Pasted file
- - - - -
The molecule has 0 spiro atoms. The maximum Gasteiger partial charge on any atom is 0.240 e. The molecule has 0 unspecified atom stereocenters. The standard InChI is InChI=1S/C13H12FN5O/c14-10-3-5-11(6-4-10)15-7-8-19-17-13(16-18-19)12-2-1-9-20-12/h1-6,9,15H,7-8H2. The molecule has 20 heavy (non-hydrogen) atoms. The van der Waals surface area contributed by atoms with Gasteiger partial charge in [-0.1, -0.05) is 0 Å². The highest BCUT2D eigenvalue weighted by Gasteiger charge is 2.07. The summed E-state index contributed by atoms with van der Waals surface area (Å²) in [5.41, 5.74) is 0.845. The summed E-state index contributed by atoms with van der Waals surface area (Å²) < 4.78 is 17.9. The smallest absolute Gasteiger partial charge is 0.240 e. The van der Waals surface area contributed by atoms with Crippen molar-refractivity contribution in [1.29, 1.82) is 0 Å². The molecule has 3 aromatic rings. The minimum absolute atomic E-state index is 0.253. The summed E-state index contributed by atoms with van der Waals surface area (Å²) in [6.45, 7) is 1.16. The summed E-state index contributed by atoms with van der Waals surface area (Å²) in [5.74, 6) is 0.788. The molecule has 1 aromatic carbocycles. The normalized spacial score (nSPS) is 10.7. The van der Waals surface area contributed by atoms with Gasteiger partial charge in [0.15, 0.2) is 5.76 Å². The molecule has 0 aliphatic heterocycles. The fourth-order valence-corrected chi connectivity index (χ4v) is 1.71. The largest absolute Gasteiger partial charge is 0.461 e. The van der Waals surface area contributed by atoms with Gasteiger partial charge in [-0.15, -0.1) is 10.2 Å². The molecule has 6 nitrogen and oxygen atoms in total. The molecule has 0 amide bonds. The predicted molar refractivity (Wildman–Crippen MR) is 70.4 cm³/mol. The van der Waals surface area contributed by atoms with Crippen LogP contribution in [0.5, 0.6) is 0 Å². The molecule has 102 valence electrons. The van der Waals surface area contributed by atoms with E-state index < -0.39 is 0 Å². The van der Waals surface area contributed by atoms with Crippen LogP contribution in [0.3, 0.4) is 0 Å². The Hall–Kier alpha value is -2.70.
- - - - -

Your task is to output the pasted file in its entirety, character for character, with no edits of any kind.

The molecule has 0 spiro atoms. The maximum Gasteiger partial charge on any atom is 0.240 e. The molecule has 0 unspecified atom stereocenters. The standard InChI is InChI=1S/C13H12FN5O/c14-10-3-5-11(6-4-10)15-7-8-19-17-13(16-18-19)12-2-1-9-20-12/h1-6,9,15H,7-8H2. The molecule has 20 heavy (non-hydrogen) atoms. The van der Waals surface area contributed by atoms with Gasteiger partial charge in [-0.1, -0.05) is 0 Å². The highest BCUT2D eigenvalue weighted by Gasteiger charge is 2.07. The summed E-state index contributed by atoms with van der Waals surface area (Å²) in [5.41, 5.74) is 0.845. The summed E-state index contributed by atoms with van der Waals surface area (Å²) < 4.78 is 17.9. The smallest absolute Gasteiger partial charge is 0.240 e. The van der Waals surface area contributed by atoms with Crippen molar-refractivity contribution in [1.29, 1.82) is 0 Å². The molecule has 3 aromatic rings. The minimum absolute atomic E-state index is 0.253. The summed E-state index contributed by atoms with van der Waals surface area (Å²) in [6.45, 7) is 1.16. The summed E-state index contributed by atoms with van der Waals surface area (Å²) in [5.74, 6) is 0.788. The molecule has 1 aromatic carbocycles. The normalized spacial score (nSPS) is 10.7. The van der Waals surface area contributed by atoms with Gasteiger partial charge in [0.15, 0.2) is 5.76 Å². The molecule has 0 aliphatic heterocycles. The fourth-order valence-corrected chi connectivity index (χ4v) is 1.71. The largest absolute Gasteiger partial charge is 0.461 e. The van der Waals surface area contributed by atoms with Gasteiger partial charge in [-0.15, -0.1) is 10.2 Å². The molecule has 6 nitrogen and oxygen atoms in total. The molecule has 0 amide bonds. The predicted molar refractivity (Wildman–Crippen MR) is 70.4 cm³/mol. The van der Waals surface area contributed by atoms with Crippen LogP contribution in [0.5, 0.6) is 0 Å². The molecule has 102 valence electrons. The van der Waals surface area contributed by atoms with E-state index < -0.39 is 0 Å². The van der Waals surface area contributed by atoms with Crippen LogP contribution in [0.3, 0.4) is 0 Å². The Hall–Kier alpha value is -2.70.